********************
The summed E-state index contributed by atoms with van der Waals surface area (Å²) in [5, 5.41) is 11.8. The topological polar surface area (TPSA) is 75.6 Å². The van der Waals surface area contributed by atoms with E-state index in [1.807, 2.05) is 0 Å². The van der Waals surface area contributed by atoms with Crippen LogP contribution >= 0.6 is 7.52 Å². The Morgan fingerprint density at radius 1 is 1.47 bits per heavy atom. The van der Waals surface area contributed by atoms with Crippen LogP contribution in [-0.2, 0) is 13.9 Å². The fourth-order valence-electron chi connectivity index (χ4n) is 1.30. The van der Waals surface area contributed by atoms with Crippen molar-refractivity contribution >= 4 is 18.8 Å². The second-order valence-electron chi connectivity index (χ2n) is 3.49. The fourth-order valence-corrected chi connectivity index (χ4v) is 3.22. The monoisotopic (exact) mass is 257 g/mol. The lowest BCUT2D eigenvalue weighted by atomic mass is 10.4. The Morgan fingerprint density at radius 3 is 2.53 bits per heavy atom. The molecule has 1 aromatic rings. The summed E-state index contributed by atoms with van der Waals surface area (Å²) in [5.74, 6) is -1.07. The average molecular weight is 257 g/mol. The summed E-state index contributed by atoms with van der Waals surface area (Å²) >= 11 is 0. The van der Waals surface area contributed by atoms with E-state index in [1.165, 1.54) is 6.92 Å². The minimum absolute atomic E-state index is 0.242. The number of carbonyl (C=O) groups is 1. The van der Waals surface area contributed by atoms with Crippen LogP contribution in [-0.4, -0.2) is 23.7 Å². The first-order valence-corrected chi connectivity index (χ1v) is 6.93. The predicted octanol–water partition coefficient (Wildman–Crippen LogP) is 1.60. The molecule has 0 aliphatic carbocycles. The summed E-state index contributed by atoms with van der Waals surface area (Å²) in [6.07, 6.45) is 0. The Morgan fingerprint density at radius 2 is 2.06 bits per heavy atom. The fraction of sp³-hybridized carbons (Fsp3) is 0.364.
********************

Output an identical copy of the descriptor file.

The summed E-state index contributed by atoms with van der Waals surface area (Å²) in [5, 5.41) is 11.8. The topological polar surface area (TPSA) is 75.6 Å². The van der Waals surface area contributed by atoms with E-state index in [1.807, 2.05) is 0 Å². The van der Waals surface area contributed by atoms with Crippen LogP contribution >= 0.6 is 7.52 Å². The Morgan fingerprint density at radius 1 is 1.47 bits per heavy atom. The van der Waals surface area contributed by atoms with Crippen LogP contribution in [-0.2, 0) is 13.9 Å². The fourth-order valence-electron chi connectivity index (χ4n) is 1.30. The van der Waals surface area contributed by atoms with Crippen molar-refractivity contribution >= 4 is 18.8 Å². The second-order valence-electron chi connectivity index (χ2n) is 3.49. The fourth-order valence-corrected chi connectivity index (χ4v) is 3.22. The monoisotopic (exact) mass is 257 g/mol. The lowest BCUT2D eigenvalue weighted by atomic mass is 10.4. The Morgan fingerprint density at radius 3 is 2.53 bits per heavy atom. The molecule has 1 aromatic rings. The summed E-state index contributed by atoms with van der Waals surface area (Å²) in [5.74, 6) is -1.07. The average molecular weight is 257 g/mol. The summed E-state index contributed by atoms with van der Waals surface area (Å²) >= 11 is 0. The van der Waals surface area contributed by atoms with E-state index in [1.165, 1.54) is 6.92 Å². The minimum absolute atomic E-state index is 0.242. The number of carbonyl (C=O) groups is 1. The van der Waals surface area contributed by atoms with Crippen LogP contribution in [-0.4, -0.2) is 23.7 Å². The first-order valence-corrected chi connectivity index (χ1v) is 6.93. The predicted octanol–water partition coefficient (Wildman–Crippen LogP) is 1.60. The molecule has 0 aliphatic carbocycles. The summed E-state index contributed by atoms with van der Waals surface area (Å²) in [6.07, 6.45) is 0. The Morgan fingerprint density at radius 2 is 2.06 bits per heavy atom. The fraction of sp³-hybridized carbons (Fsp3) is 0.364.